Accessioning-level: Though you are NOT writing folder numbers on physical folders, enter sequential folder numbers here, following the general guidance above. Remember that in cases where an intellectual file (one title) spans multiple physical folders, enter this as a single row in the spreadsheet with a folder number range (ex: 07-11) in the Folder Number column, rather than entering them as multiple rows.

Processing-level: Folder numbers are assigned and listed/updated after physical arrangement is complete. Include two leading zeros (001) instead of one if there are 100 or more folders in a particular box.  



General guidance (everyone should follow) Transcribe the title as it appears on the folder or item (such as the label on an audiocassette). If the folder has no title to transcribe, review the folder contents and devise a brief but descriptive title in square brackets (the title should appear in square brackets on the physical folder as well). Devised titles should reflect the type of records found in the folder and/or the predominant topic/event/person covered; the Folder title qualifiers list below may provide helpful terms for forming devised titles. 

Data entry conventions

    • Aside from formal titles and proper nouns, only capitalize the first letter of a title. 
    • Do not include a period at the end of a title.
    • Do not use “&”, always write out “and” even when & appears in the original folder title (one exception: corporate body names)
    • Do not use abbreviations, unless they are prefixes and suffixes for personal names (Mr., Mrs., Ms., Dr., Sr., Jr.):
      • "circa” not “ca.”
      • “miscellaneous” not “misc.”
    • Use the full form of material formats:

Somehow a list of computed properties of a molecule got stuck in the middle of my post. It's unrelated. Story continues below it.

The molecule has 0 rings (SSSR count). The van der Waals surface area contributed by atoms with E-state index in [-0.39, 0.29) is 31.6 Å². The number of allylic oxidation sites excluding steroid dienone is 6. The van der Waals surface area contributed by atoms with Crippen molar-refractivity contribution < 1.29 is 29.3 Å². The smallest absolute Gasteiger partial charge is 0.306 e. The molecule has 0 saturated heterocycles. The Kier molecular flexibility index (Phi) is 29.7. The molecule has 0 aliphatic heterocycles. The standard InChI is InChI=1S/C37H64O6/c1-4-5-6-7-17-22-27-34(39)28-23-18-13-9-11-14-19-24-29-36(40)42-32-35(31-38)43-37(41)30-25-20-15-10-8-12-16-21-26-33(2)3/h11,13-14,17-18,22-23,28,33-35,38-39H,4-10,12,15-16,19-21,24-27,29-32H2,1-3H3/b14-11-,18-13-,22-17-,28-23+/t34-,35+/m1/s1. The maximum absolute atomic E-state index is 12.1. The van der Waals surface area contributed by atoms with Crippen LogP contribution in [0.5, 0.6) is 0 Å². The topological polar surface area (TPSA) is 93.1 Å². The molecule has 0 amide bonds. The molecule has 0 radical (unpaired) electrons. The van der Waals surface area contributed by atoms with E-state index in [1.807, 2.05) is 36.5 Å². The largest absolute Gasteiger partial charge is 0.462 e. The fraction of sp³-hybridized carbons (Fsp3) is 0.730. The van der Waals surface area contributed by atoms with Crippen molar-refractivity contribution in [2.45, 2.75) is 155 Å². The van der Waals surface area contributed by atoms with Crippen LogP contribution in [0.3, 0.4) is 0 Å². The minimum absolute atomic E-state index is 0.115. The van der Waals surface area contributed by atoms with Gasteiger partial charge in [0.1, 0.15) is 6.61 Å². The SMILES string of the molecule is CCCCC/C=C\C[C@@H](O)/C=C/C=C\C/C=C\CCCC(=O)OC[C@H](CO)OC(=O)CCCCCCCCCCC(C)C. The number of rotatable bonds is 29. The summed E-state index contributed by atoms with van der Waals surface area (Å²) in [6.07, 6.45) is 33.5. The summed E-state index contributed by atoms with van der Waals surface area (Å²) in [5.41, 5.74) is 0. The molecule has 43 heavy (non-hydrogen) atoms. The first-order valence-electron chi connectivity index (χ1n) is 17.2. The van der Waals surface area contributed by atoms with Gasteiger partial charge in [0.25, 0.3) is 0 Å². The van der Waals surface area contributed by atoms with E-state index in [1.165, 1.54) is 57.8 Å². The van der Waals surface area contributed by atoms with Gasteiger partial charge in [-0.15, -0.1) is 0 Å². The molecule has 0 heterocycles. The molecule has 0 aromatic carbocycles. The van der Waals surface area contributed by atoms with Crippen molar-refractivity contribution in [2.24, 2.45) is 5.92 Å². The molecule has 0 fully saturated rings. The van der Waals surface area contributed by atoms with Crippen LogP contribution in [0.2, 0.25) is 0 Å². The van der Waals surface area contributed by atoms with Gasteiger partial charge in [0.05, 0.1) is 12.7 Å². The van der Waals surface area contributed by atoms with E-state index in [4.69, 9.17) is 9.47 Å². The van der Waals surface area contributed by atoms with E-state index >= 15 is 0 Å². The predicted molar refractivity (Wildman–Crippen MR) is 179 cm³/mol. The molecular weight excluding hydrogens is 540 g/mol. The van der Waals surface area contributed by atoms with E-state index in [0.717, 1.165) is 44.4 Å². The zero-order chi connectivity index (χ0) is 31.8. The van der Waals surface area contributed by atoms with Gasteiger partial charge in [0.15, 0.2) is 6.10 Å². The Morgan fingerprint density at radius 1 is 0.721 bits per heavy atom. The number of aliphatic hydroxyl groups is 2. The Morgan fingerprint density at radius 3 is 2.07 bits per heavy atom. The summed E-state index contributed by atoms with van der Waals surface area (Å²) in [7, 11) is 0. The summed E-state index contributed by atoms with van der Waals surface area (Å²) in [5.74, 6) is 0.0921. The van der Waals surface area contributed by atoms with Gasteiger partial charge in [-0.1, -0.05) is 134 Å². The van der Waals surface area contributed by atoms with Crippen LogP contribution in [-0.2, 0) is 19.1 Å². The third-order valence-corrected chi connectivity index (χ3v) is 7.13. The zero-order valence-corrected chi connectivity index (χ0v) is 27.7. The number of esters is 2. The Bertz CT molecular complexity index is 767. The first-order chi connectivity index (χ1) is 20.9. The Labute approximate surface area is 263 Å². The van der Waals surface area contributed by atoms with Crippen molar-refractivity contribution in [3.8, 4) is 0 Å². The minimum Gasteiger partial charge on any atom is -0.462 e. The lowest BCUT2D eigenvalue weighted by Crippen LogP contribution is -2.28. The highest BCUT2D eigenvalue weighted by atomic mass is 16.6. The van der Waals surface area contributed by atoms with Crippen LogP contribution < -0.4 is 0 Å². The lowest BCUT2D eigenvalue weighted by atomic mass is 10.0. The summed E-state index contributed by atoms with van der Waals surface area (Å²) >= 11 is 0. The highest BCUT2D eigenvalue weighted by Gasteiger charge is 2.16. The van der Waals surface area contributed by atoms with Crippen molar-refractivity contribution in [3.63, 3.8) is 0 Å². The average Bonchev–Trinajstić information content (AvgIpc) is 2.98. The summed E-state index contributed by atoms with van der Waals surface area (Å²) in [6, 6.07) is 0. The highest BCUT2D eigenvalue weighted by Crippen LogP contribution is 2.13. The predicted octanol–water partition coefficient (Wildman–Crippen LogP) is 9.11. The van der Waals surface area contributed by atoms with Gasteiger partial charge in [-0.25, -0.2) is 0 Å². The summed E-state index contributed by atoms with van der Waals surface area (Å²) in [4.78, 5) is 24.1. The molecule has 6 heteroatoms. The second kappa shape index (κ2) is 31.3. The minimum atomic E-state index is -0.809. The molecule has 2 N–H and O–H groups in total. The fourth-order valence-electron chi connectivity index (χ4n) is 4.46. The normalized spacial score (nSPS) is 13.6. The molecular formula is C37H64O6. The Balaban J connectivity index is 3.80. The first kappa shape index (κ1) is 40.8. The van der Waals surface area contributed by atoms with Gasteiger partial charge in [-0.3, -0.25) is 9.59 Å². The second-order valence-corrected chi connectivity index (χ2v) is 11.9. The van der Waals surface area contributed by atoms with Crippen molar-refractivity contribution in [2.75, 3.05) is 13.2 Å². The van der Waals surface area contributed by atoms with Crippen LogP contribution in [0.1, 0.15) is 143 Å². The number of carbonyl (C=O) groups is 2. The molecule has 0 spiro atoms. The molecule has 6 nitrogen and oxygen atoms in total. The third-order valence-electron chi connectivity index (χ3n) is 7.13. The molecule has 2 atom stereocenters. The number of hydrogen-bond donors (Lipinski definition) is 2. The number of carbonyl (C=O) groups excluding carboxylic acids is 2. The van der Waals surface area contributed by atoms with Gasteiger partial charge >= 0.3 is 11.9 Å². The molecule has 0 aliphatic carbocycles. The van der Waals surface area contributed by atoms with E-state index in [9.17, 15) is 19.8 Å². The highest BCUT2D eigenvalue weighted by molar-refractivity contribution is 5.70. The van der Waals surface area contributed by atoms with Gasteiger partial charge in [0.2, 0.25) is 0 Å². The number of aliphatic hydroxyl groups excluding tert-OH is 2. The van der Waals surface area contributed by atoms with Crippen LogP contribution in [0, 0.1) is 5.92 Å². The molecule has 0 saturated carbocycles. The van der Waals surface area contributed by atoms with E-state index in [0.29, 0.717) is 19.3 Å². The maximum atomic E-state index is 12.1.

• “photographs” not “photos”
      • “advertisements” not “ads”
      • “newspaper clippings” not “newsclippings”
    • Spell out full forms of terms that are originally written in shorthand when the full term is obvious, and correct obvious spelling errors from original folder titles:
      • "Global health" not "Global hlth"
      • "Meeting" not "Mtg"

Files that span multiple folders: In cases where a single file (an intellectual grouping with one title) spans multiple folders (physical housing), this may be entered as a single entry/row with a folder range listed in the Folder Number field and a single title, as opposed to listing each physical folder as a separate row and indicating "(1 of 3)...(2 of 3)", etc in each Title. 

For example:
            Folder      Title
do:       04-05        Grant application files

don't:    04             Grant application files (1 of 2)
             05             Grant application files (2 of 2)

Handling hanging file folders: If a labelled folder or group of folders is housed inside a hanging file-folder that has its own label, enter the hanging file title first, and enter the individual folder titles second following a colon. For instance, if you have a hanging file with the label "Conferences" and it contains two folders labeled "American Medical Association" and "American Academy of Pediatrics" you should list: